Frigid Weather Closes Schools, Stalls Cars
Anoka-Hennepin and Osseo Area Schools canceled classes due to the negative temperatures. The cold also impacted commuters. AAA says the automobile group received a surge in calls due to dead batteries.
The Anoka-Hennepin and Osseo Area Schools closed school, but because conditions were expected to improve as Thursday wore on, after-schol and evening activities went on as scheduled. Osseo students in grades 6-12 also had a flex learning day, which requires students to do lesson plans online from home.
Wind chills of around negative thirty degrees on Thursday morning prompted a scene that’s more common in the Arctic than it is in Brooklyn Center. Some call the phenomenon “sea smoke.” Since the Mississippi River is mostly free of ice this time of year, a fog forms when very cold air moves across the warmer water. The result is literally breath-taking.
Cold weather can wreak havoc on your car’s battery. It’s something a number of people in the Twin Cities found out the hard way Thursday morning.
“It is very cold outside, and the majority of the calls that we’re getting have to do with batteries,” said Meredith Terpstra, a spokesperson for AAA Minneapolis. “We’re getting a lot of people calling in about jump starts, or needing tows because they can’t get their car to start. Then usually, we have a battery replacement service. When it’s this cold we can’t do battery replacements just because the batteries are too brittle. And it’s too cold outside to put our tow truck drivers at risk of getting frostbite.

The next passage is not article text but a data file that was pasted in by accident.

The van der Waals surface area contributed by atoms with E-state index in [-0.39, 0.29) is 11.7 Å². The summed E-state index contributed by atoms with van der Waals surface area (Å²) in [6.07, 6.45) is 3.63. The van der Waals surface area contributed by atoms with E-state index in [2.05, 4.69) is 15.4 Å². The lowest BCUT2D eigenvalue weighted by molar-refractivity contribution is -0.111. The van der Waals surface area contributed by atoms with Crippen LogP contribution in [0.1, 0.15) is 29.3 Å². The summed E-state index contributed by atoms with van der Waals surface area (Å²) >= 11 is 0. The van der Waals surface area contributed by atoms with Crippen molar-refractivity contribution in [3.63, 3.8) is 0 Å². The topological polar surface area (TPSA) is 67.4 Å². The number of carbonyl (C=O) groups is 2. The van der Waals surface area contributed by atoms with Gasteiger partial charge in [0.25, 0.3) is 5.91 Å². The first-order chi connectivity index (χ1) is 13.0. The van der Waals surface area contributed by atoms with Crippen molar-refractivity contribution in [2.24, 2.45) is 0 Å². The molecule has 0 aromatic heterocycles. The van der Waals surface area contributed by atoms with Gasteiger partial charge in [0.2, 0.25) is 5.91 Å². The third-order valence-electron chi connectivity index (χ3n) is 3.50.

On a normal day, AAA Minneapolis (which has an office in Maple Grove), gets about 300 calls for Roadside Assistance service. But by noon Thursday, their tow truck drivers had already responded to 200 service calls. Most of those calls were to jump start dead batteries.
A basic AAA membership starts at around $65 a year.
Meanwhile, AAA officials say warming up your car is certainly one way to avoid a dead battery, but contrary to popular belief, simply starting your car and letting it idle for a few minutes won’t do the job.
“In order to recharge your battery, you actually have to drive your car around for a few minutes,” Terpstra said. “You can’t just turn it on and leave it sit. That’s not gonna help you with charging your battery. So when you start getting close to the zeros and the negatives like we are today and tomorrow, it’s good to go out every 4-6 hours. If it’s reasonable, start your car and then drive it around for five minutes.”
Another piece of advice from AAA is to keep your gas tank filled at least half way during cold weather. Then, you can stay warm in case you’re stranded.